Oscar Robertson became the first player in NBA history to average a triple-double during the 1961-62 season, but as memorable as that accomplishment became in hindsight, at the time, it was largely overlooked. Robertson finished third in MVP voting that season behind Bill Russell and Wilt Chamberlain, two players who tend to earn more credit for their historic accomplishments.
Now, another player has matched Robertson’s triple-double feat, and the Hall of Fame guard is trying to make sure he is appreciated for it. Russell Westbrook averaged a triple-double for the fourth time in five years last season as a member of the Washington Wizards. The first time he did so, with the Oklahoma City Thunder, Westbrook won the MVP award. This season? He received only one third-place vote. Robertson disagrees with that. He thinks Westbrook should have won the award again.
“I look at Westbrook, and he got triple-doubles this year and no one even noticed it, they didn’t think it was such a big deal,” Robertson said on The Knuckleheads podcast. “I think that’s totally unfair. I think he should have won [MVP] again. If he [averaged] a triple-double again, and he didn’t win [MVP], so why keep stats then?”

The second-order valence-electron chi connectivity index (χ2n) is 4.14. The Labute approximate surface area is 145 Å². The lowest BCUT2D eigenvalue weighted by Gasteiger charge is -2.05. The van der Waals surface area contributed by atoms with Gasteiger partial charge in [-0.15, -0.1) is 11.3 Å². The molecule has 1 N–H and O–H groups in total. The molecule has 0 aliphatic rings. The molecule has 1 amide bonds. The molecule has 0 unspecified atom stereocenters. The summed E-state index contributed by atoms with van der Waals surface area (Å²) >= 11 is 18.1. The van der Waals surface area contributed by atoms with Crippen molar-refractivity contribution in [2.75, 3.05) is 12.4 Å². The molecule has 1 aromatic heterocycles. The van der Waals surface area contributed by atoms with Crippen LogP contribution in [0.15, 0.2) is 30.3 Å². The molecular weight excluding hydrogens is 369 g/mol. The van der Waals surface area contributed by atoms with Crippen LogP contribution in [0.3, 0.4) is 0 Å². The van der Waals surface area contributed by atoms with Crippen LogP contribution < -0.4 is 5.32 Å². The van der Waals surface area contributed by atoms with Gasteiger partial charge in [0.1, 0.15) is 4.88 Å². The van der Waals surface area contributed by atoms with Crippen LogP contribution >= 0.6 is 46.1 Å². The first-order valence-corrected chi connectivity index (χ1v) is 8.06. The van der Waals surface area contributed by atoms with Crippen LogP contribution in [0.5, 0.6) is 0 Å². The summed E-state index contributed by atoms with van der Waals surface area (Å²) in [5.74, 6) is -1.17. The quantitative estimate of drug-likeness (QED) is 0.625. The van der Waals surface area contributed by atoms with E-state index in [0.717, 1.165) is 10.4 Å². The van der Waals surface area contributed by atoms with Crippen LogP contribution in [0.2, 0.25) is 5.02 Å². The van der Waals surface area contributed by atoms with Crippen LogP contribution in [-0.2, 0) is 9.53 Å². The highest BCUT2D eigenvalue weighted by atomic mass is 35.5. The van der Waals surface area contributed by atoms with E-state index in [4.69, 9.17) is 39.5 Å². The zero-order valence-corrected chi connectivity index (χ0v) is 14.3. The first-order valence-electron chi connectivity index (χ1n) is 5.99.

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Robertson might be the only person to argue for Westbrook’s candidacy, but there’s an interesting conversation to be had here about voter apathy. When Westbrook won the award in 2017, his triple-double average was the central argument given in his favor. Nobody had accomplished it since Robertson, so the fact that Westbrook did so made him an obvious choice to some voters. Yet, after doing it two more times, Westbrook’s fourth triple-double season lacked novelty. Had he produced the same numbers this season, but without his triple-double history, might voters have taken his candidacy more seriously?
That’s ultimately unknowable, but for a variety of reasons, Westbrook was not nearly as productive last season as he was when he won MVP. His scoring dipped by 9.4 points per game, and he went from a No. 6 seed in the Western Conference to a No. 8 seed in the East despite playing with another All-Star in Bradley Beal. Had Westbrook led the NBA in scoring and taken a weak roster into the playoffs again, he might have been able to make a stronger case.